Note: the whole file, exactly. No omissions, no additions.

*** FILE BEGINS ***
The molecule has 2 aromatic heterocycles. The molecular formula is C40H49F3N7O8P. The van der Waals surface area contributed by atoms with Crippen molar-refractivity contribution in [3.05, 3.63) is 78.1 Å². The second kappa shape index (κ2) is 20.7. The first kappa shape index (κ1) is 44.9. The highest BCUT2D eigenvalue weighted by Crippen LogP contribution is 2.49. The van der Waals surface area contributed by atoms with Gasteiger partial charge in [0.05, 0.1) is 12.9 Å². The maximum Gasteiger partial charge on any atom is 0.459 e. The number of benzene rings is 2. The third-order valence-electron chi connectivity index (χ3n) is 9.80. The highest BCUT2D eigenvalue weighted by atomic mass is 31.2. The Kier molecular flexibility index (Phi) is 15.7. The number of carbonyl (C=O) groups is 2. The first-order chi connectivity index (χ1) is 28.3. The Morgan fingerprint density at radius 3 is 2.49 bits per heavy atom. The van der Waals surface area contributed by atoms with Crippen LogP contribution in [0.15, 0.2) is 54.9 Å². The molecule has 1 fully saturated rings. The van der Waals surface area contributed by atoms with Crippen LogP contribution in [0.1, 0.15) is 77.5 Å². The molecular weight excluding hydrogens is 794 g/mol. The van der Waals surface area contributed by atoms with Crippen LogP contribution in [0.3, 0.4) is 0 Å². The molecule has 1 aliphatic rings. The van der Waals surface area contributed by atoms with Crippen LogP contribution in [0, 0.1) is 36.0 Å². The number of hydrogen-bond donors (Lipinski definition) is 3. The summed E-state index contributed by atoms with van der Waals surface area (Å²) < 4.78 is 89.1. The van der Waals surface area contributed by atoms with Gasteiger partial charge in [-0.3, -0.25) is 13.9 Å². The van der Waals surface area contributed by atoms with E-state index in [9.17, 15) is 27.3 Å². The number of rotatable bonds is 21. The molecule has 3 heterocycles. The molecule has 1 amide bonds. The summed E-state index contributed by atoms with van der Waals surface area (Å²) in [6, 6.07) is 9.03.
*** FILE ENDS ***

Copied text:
The molecule has 2 aromatic heterocycles. The molecular formula is C40H49F3N7O8P. The van der Waals surface area contributed by atoms with Crippen molar-refractivity contribution in [3.05, 3.63) is 78.1 Å². The second kappa shape index (κ2) is 20.7. The first kappa shape index (κ1) is 44.9. The highest BCUT2D eigenvalue weighted by Crippen LogP contribution is 2.49. The van der Waals surface area contributed by atoms with Gasteiger partial charge in [0.05, 0.1) is 12.9 Å². The maximum Gasteiger partial charge on any atom is 0.459 e. The number of benzene rings is 2. The third-order valence-electron chi connectivity index (χ3n) is 9.80. The highest BCUT2D eigenvalue weighted by atomic mass is 31.2. The Kier molecular flexibility index (Phi) is 15.7. The number of carbonyl (C=O) groups is 2. The first-order chi connectivity index (χ1) is 28.3. The Morgan fingerprint density at radius 3 is 2.49 bits per heavy atom. The van der Waals surface area contributed by atoms with Crippen LogP contribution in [0.15, 0.2) is 54.9 Å². The molecule has 1 fully saturated rings. The van der Waals surface area contributed by atoms with Crippen LogP contribution in [0.1, 0.15) is 77.5 Å². The molecular weight excluding hydrogens is 794 g/mol. The van der Waals surface area contributed by atoms with Crippen LogP contribution in [0.3, 0.4) is 0 Å². The molecule has 1 aliphatic rings. The van der Waals surface area contributed by atoms with Crippen LogP contribution in [0, 0.1) is 36.0 Å². The number of hydrogen-bond donors (Lipinski definition) is 3. The summed E-state index contributed by atoms with van der Waals surface area (Å²) < 4.78 is 89.1. The van der Waals surface area contributed by atoms with Gasteiger partial charge in [-0.3, -0.25) is 13.9 Å². The van der Waals surface area contributed by atoms with E-state index in [9.17, 15) is 27.3 Å². The number of rotatable bonds is 21. The molecule has 3 heterocycles. The molecule has 1 amide bonds. The summed E-state index contributed by atoms with van der Waals surface area (Å²) in [6, 6.07) is 9.03.